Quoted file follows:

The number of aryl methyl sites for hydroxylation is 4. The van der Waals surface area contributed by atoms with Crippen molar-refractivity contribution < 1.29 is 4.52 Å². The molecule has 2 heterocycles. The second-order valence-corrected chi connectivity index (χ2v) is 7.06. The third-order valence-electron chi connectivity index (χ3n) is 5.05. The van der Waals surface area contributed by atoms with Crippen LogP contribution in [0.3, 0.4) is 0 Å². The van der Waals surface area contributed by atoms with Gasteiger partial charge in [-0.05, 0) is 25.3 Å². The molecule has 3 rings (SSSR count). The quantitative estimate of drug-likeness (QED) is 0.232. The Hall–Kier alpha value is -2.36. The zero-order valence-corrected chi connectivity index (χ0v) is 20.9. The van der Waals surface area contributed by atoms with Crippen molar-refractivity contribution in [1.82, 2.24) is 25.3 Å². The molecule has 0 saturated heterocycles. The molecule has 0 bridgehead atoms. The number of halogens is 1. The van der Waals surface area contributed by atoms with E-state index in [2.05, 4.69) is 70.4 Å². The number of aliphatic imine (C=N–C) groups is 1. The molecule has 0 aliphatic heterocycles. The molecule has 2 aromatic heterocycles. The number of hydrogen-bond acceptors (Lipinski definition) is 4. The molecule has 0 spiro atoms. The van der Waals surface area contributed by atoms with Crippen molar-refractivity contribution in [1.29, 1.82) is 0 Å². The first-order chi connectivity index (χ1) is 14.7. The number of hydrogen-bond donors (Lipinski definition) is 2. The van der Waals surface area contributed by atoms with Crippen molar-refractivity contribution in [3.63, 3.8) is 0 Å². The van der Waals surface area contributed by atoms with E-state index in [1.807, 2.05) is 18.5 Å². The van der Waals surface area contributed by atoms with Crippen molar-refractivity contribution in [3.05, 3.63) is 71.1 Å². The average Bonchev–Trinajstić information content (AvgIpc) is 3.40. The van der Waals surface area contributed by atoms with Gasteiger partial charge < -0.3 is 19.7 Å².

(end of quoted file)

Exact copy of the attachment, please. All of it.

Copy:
The number of aryl methyl sites for hydroxylation is 4. The van der Waals surface area contributed by atoms with Crippen molar-refractivity contribution < 1.29 is 4.52 Å². The molecule has 2 heterocycles. The second-order valence-corrected chi connectivity index (χ2v) is 7.06. The third-order valence-electron chi connectivity index (χ3n) is 5.05. The van der Waals surface area contributed by atoms with Crippen LogP contribution in [0.3, 0.4) is 0 Å². The van der Waals surface area contributed by atoms with Gasteiger partial charge in [-0.05, 0) is 25.3 Å². The molecule has 3 rings (SSSR count). The quantitative estimate of drug-likeness (QED) is 0.232. The Hall–Kier alpha value is -2.36. The zero-order valence-corrected chi connectivity index (χ0v) is 20.9. The van der Waals surface area contributed by atoms with Crippen molar-refractivity contribution in [1.82, 2.24) is 25.3 Å². The molecule has 0 saturated heterocycles. The molecule has 0 bridgehead atoms. The number of halogens is 1. The van der Waals surface area contributed by atoms with E-state index in [2.05, 4.69) is 70.4 Å². The number of aliphatic imine (C=N–C) groups is 1. The molecule has 0 aliphatic heterocycles. The molecule has 2 aromatic heterocycles. The number of hydrogen-bond acceptors (Lipinski definition) is 4. The molecule has 0 spiro atoms. The van der Waals surface area contributed by atoms with Crippen molar-refractivity contribution in [1.29, 1.82) is 0 Å². The first-order chi connectivity index (χ1) is 14.7. The number of hydrogen-bond donors (Lipinski definition) is 2. The van der Waals surface area contributed by atoms with Crippen molar-refractivity contribution in [3.63, 3.8) is 0 Å². The van der Waals surface area contributed by atoms with E-state index in [1.807, 2.05) is 18.5 Å². The van der Waals surface area contributed by atoms with Crippen molar-refractivity contribution in [3.05, 3.63) is 71.1 Å². The average Bonchev–Trinajstić information content (AvgIpc) is 3.40. The van der Waals surface area contributed by atoms with Gasteiger partial charge < -0.3 is 19.7 Å².